According to just about anyone who’s ever tried it, the “fun part” of the pen making process is watching the smooth cylindrical shape of the pen barrel emerge from a chunk of hardwood – or from one of an ever-increasing array of man-made pen blank materials. As for the rest – boring the blank and installing the hardware – anything that speeds up the process and prevents mistakes is a worth adopting posthaste. Rockler’s recently released Pen Press/Drilling Jig, we think, fits the bill exactly.
As all pen turners know, a successful project starts with an accurately drilled blank. And for that, you need some way to hold the pen blank securely in a vertical position on the drill press, and accurately center it under the bit. Typically, this involves some sort of shop-built jig and/or elaborate clamping arrangement; a workable solution, but not always the most convenient or reliable.
The Pen Press/Drilling Jig, on the other hand, is made specifically for the purpose of holding a pen blank under the drill press quill, and designed to make lining things up as easy as possible. Notches in both jaws hold the blank at the center of the jig, and in a guaranteed perpendicular-to-the-table position. Along with that, the jaws move toward the center of the jig, instead of a single jaw moving toward a fixed end. Together, the notched jaws and their self-centering action make lining up the bore a one shot deal. Whether you’ve got one blank to drill, or a stack of fifty, once the jig is centered and secured to the drill press table, you can rest assured that each and every bore will be exactly centered, regardless of slight variances in the size of the blanks. The jig even comes with three sacrificial over-drill blanks that fit into the base of the unit and prevent blow-out at the exit point of the bore.
With the pen barrel turned, sanded to perfection, finished and shined up with your favorite polish, you’re ready to press in the tip and the transmission. Here, the down and dirty method is to use a bench vice, or even a clamp. The problem with doing things this way is that a small amount of pressure in the wrong direction can turn a delicate, thin-walled barrel instantly into piece of scrap. The Pen Press helps out by providing an easy way to center the pressure accurately, and to apply it at a steady, consistent rate. Both of the jig’s jaws have centering countersinks, which make it just about impossible to crack the frail edges of the barrel with off center pressure, or to install parts at the wrong depth.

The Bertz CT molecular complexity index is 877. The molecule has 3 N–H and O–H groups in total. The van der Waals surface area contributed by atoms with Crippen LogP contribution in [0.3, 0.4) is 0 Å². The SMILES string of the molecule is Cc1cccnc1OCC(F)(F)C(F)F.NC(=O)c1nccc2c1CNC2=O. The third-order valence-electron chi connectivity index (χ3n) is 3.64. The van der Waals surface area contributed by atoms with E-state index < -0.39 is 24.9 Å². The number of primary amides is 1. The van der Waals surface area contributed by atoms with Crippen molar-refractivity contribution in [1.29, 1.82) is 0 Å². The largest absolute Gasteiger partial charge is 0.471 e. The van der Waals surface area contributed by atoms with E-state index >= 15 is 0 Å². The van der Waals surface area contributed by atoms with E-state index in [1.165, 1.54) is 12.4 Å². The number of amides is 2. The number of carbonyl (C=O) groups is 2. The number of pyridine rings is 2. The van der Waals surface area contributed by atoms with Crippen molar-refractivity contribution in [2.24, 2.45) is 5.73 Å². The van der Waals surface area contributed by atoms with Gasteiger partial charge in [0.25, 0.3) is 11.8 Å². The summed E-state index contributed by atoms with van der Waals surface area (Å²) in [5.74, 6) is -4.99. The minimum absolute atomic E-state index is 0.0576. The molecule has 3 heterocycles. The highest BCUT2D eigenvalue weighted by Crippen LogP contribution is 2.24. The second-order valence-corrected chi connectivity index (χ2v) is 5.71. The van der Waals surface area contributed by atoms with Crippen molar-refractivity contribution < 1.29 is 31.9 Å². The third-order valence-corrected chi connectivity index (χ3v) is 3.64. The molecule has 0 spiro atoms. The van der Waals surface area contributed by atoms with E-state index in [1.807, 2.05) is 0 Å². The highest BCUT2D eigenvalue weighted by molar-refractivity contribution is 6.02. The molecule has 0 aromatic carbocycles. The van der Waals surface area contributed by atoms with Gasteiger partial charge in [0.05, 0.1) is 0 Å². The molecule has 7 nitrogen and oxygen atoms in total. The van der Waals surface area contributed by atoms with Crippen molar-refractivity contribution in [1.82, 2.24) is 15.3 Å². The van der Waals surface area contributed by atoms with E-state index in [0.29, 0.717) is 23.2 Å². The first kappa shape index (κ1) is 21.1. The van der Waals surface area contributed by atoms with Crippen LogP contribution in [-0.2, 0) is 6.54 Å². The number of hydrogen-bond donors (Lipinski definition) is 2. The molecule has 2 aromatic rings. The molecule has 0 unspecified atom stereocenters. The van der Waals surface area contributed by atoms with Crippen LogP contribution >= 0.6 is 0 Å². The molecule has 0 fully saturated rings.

Going beyond the basics, a couple of easy customizations can turn the out-of-the-box Pen Press into a full-on pen turning station. The jig comes pre-drilled for easy attachment to a custom sub-base. If you make the base close in size to your drill press table, clamping it in place with a couple of C-clamps will only take a few minutes.
But for proud owners of the Rockler Drill Press Table, there’s an even slicker solution. With a couple T-blots and knobs, you can take advantage of the T-tracks in the drill press table surface, and make aligning the jig a ridiculously simple matter. You’ll only need to get the pen press aligned once – when you attach it to the sub-base. After that, the T-tracks and a couple of registration marks on the sub-base will make setting up to drill blanks will be an easily repeatable, two second process.
While you’re at it, take note that the jig’s base was left purposely left hollow to leave room for a shop-made drawer. If you can tear your self away from your pen projects for an hour or so, building a drawer to fit the jig will give you a handy place to keep all of your easy-to-misplace pen parts, mandrels and related equipment.
If you’re a seasoned pen turner, we think you’ll see instantly how the Rockler Pen Press/Drilling Jig can help you breeze through some of the craft’s less engaging tasks, and let you get on to honing your skills on a selection of pen turning blanks that would take years to work through. (If you haven’t been here for a while, take a minute to check out our greatly expanded pen blank offerings. You’ll find some great new hardwoods along with a number of new man-made materials, some of which is pretty far out there: resin encased Grape Nuts®, anyone?)
If, on the other hand, you’re just an interested passerby, let us say this: pen making is one of the most popular and easy to master entry points into the world of turning. It’s an affordable, compact and quiet hobby that yields beautiful, finished results in hours – not days or weeks. If you’re in the market for a great pastime, but short on time, space or the luxury of an unlimited woodworking budget, pen turning could be just the thing. Take a look through our complete selection of mini lathes, turning tools, blanks, and pen kits to get an idea of the possibilities. Then check out our pen turning video for a look at just how easy it is to get started.